US Hands Redacted Torture Videos to Court, But Will World Ever See Them?
DOJ releases sealed videos after delay tactics and outright refusal
After repeated stalling and refusal, the U.S. government has finally handed over to a federal court eight redacted videos showing force-feedings at Guantánamo Bay—but under seal, the Guardian revealed Monday.
The limited release occurred August 31 following numerous rulings from federal judge Gladys Kessler ordering the release of tapes that contain damning footage of the force-feeding of Abu Wa'el Dhiab, a Syrian father of three held in U.S. custody for 12 years without charge or trial. After spending much of his Guantánamo Bay detention on hunger strike, Dhiab was finally freed to Uruguay in December 2014, where he currently resides.
"I want Americans to see what is going on at the prison today, so they will understand why we are hunger-striking, and why the prison should be closed."
—Abu Wa'el Dhiab, formerly incarcerated at Guantánamo Bay
With the help of the U.K.-based legal charity Reprieve, Dhiab launched a challenge against the U.S. government for the repeated force-feedings, which he says were used as punishment for his peaceful protest. Force-feeding of hunger strikers is widely regarded as a form of torture and a violation of international law, including by the United Nations human rights office.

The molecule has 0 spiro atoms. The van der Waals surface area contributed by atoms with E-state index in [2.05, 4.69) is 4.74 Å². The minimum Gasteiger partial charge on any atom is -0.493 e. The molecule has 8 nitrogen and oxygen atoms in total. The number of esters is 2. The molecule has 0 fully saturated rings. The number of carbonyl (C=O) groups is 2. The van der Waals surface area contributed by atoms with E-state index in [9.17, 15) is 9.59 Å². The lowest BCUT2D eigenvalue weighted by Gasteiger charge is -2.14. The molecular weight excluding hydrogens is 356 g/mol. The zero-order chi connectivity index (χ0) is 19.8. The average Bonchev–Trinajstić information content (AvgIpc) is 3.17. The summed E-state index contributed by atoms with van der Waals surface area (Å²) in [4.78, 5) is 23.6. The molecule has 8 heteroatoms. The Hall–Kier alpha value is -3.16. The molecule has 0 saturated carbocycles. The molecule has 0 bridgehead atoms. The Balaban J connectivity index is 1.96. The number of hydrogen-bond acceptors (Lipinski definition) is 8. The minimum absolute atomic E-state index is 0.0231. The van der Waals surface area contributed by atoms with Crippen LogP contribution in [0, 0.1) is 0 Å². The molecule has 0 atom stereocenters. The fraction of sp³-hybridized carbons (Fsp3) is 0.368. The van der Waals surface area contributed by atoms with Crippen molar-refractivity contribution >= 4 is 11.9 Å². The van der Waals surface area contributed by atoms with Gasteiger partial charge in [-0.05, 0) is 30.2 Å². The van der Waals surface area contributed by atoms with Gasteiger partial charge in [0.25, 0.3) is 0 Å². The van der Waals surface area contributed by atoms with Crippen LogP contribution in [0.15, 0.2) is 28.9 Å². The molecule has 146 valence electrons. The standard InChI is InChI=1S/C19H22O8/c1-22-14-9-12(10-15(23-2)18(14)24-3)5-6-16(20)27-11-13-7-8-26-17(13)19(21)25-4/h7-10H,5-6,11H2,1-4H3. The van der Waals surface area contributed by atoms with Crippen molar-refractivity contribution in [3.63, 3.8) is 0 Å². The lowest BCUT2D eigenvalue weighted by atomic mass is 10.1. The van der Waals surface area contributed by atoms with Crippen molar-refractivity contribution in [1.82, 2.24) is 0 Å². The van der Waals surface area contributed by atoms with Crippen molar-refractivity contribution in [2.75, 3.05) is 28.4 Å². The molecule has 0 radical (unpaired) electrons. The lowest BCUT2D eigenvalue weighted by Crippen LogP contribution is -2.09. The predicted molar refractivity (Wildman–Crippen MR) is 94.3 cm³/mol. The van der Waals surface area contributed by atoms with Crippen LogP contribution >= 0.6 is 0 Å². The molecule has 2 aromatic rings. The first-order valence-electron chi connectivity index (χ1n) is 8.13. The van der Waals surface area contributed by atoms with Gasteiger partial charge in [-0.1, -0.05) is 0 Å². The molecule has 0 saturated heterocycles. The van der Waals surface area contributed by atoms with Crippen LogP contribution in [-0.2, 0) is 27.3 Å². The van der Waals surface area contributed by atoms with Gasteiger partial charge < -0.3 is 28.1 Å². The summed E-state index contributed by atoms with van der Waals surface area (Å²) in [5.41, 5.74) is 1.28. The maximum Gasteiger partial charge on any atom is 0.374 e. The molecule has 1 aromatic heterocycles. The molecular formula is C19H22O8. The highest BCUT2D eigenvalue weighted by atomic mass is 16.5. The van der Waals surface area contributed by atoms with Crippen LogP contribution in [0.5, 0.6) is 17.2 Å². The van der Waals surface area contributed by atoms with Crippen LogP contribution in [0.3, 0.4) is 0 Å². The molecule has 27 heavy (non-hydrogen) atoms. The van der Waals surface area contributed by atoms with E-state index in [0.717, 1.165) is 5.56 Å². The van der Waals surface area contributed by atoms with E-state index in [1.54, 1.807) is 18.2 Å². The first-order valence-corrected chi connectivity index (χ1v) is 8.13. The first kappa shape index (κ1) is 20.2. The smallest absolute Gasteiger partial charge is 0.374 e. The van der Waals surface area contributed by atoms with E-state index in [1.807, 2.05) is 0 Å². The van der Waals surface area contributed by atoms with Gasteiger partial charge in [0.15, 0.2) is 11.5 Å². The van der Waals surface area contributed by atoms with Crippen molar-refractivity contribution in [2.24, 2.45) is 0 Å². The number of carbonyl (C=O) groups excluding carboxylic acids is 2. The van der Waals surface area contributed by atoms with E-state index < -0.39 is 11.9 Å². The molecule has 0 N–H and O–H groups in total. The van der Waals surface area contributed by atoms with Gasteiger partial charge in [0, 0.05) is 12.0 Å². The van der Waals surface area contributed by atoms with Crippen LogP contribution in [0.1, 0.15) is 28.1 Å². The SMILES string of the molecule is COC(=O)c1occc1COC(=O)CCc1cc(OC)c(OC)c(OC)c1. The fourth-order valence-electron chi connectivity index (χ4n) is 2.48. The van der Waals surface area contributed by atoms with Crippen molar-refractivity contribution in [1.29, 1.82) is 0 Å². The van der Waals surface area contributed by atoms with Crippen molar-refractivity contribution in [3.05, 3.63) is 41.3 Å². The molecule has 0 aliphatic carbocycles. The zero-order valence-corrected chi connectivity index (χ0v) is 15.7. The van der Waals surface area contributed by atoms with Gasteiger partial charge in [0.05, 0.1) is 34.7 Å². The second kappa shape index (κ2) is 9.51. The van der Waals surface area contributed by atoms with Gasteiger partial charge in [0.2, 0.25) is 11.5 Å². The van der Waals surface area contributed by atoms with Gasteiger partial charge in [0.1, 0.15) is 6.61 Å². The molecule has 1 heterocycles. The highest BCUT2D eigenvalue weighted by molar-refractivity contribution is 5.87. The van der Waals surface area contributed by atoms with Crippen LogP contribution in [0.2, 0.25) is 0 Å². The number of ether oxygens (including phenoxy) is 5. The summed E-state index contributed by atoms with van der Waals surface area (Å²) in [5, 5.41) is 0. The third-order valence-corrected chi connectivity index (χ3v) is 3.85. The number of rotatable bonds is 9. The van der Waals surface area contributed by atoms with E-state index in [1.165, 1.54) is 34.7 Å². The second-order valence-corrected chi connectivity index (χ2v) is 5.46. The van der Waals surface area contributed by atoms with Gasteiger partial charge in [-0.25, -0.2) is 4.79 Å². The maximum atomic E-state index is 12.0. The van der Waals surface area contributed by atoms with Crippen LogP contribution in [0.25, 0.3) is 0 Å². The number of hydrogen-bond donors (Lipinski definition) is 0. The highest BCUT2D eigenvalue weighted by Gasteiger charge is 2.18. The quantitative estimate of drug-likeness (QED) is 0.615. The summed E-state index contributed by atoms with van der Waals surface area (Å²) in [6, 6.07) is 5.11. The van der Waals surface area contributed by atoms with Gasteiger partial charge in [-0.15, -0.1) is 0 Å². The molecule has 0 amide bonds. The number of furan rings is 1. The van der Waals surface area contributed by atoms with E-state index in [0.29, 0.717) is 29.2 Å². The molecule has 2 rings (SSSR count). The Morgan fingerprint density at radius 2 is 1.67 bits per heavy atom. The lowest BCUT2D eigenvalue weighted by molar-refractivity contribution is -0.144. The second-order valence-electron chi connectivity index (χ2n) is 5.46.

In 2014, prominent media organizations, including Reuters, the New York Times, and the Guardian, demanded that all 32 torture videos be released for the public interest. According to journalist Spencer Ackerman, if their legal bid is successful, "the version of the tapes the Department of Justice (DoJ) has turned over is likely to be what the public will see."
Cori Crider, a Reprieve lawyer who represents Dhiab, declared in June 2014, "While I'm not allowed to discuss the contents of these videos, I can say that I had trouble sleeping after viewing them."
"I want Americans to see what is going on at the prison today, so they will understand why we are hunger-striking, and why the prison should be closed," Dhiab said in a statement upon his release. "If the American people stand for freedom, they should watch these tapes. If they truly believe in human rights, they need to see these tapes."
Dhiab is currently confined to a wheelchair due to the abuse he sustained under U.S. custody, according to Reprieve. He has not yet reunited with his wife and children, who are refugees of Syria's ongoing conflict.